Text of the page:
Sam Van Ooven and his twin sister Anna were newborns when their parents began discussing kindergarten placement.
Should you wait to send your child to kindergarten?
Like many well-educated couples, Steven and Laurie Van Ooven knew that their kids ™ late July birthday would likely make them some of the youngest children in their class–and perhaps put them at a disadvantage academically and socially when competing with chronologically older peers.
So by the time their twins were five, the decision was almost a no-brainer: Following an additional readiness assessment, the siblings would do an encore year of preschool before moving on to kindergarten. This would give the siblings time to mature before taking on the rigors of an elementary-school curriculum.
I think we almost decided at birth, Mr. Van Ooven said. They were summer babies. And since we had a boy coming, well, it was something that was pretty straightforward.
Sam and Anna have plenty of company.
Six percent of all children eligible for kindergarten under state statutes in the Lewisville Independent School District are held back by their parents–a practice nicknamed academic redshirting by educators.
While that number is comparable to those in other communities nationwide, it is noteworthy that more than half of all children redshirted in that district live in the affluent communities, said Kathy Haule, the district's Early Childhood Supervisor.
This means that on average, every kindergarten in these communities has at least one or two children who might be upwards of six and a half years old–a whole 18 months older than his or her classmates.
National experts are at odds over whether or not such practices help or hinder individuals.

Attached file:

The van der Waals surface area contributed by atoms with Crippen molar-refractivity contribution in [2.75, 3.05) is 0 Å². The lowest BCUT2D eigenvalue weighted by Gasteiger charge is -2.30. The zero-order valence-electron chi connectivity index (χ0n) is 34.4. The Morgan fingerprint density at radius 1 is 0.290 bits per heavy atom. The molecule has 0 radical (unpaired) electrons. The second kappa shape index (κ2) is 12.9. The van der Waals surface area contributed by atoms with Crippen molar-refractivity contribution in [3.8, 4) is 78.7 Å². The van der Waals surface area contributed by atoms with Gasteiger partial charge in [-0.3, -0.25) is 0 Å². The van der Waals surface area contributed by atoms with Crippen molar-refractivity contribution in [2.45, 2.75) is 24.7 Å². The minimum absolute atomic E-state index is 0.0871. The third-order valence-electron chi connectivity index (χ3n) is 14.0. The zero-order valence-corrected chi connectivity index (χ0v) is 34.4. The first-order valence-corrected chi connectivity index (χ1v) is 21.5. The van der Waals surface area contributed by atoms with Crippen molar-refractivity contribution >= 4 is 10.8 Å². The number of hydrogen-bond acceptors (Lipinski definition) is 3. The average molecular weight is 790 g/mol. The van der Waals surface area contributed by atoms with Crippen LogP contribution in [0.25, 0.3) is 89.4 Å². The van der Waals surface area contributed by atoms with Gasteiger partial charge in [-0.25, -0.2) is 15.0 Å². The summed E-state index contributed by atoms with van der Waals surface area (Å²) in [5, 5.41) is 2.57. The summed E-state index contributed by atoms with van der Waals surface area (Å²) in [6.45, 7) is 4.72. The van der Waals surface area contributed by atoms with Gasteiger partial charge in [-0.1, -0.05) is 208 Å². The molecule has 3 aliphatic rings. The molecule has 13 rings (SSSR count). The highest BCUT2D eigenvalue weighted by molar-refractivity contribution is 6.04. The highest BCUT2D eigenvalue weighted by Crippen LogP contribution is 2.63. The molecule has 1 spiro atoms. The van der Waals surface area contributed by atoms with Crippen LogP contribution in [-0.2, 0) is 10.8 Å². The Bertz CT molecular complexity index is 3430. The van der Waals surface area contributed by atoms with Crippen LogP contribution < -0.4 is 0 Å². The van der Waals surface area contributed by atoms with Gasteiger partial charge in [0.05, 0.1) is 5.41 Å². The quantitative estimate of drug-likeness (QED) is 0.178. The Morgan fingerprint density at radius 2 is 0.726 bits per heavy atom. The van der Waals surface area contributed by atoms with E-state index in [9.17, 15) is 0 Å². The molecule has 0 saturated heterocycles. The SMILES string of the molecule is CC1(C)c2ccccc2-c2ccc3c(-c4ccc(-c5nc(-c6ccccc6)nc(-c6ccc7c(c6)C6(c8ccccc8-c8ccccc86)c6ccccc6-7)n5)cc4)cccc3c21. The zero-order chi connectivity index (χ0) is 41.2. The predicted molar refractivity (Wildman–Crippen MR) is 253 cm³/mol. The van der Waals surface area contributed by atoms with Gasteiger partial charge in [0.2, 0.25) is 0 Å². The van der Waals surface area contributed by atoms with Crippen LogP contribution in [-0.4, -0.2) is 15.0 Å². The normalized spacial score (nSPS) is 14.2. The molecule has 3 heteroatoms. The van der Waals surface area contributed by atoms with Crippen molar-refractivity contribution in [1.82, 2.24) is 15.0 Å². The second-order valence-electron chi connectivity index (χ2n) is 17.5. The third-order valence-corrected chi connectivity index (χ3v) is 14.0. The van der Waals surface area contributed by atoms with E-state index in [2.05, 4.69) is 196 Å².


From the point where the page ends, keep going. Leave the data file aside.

The research is mixed, said Donald Easton-Brooks, an assistant professor of Teacher Education and Administration at the University of North Texas in Denton who has studied redshirting. If you're an impoverished community where parents can't provide meals, then schooling ¦would be beneficial. If you're a child in an affluent community, I don't know how delaying a child would be a benefit.
Moreover, Easton-Brooks worried about the societal impact on ethnic minorities, who are far less likely to be redshirted than their white peers and thus are competing with significantly older children. “Pitting such children against one another is simply unfair,” he said.
He also said one thing is clear: The trend will continue–and escalate. Especially in communities where parents have the money to make choices.
Is Your Child Ready For Kindergarten?
While the district does not currently keep track of redshirting trends, it seems as though more families become more concerned about kindergarten readiness when the district moved from half-day to full-day kindergarten in the 1990s, said Dean Tackett, a public information officer for LISD who served as an elementary school principal for 17 years.
Parents began worrying about the demands and the endurance needed, Mr. Tackett said. When you're in the suburbs, parents want kids to be stronger, faster, brighter.
Despite interest in the topic, the district's policy is in line with state laws and thus administrators encourage those with children who turn five years old by September 1 to enroll them in kindergarten, Ms. Haule said.
Our official position is that any child legally of the age has a right to be education, she said.
Still, many practitioners throughout the district including Ms. Haule encourage families to assess their children themselves for signs of readiness, consult with preschool teachers, day care providers and pediatricians before making any decisions.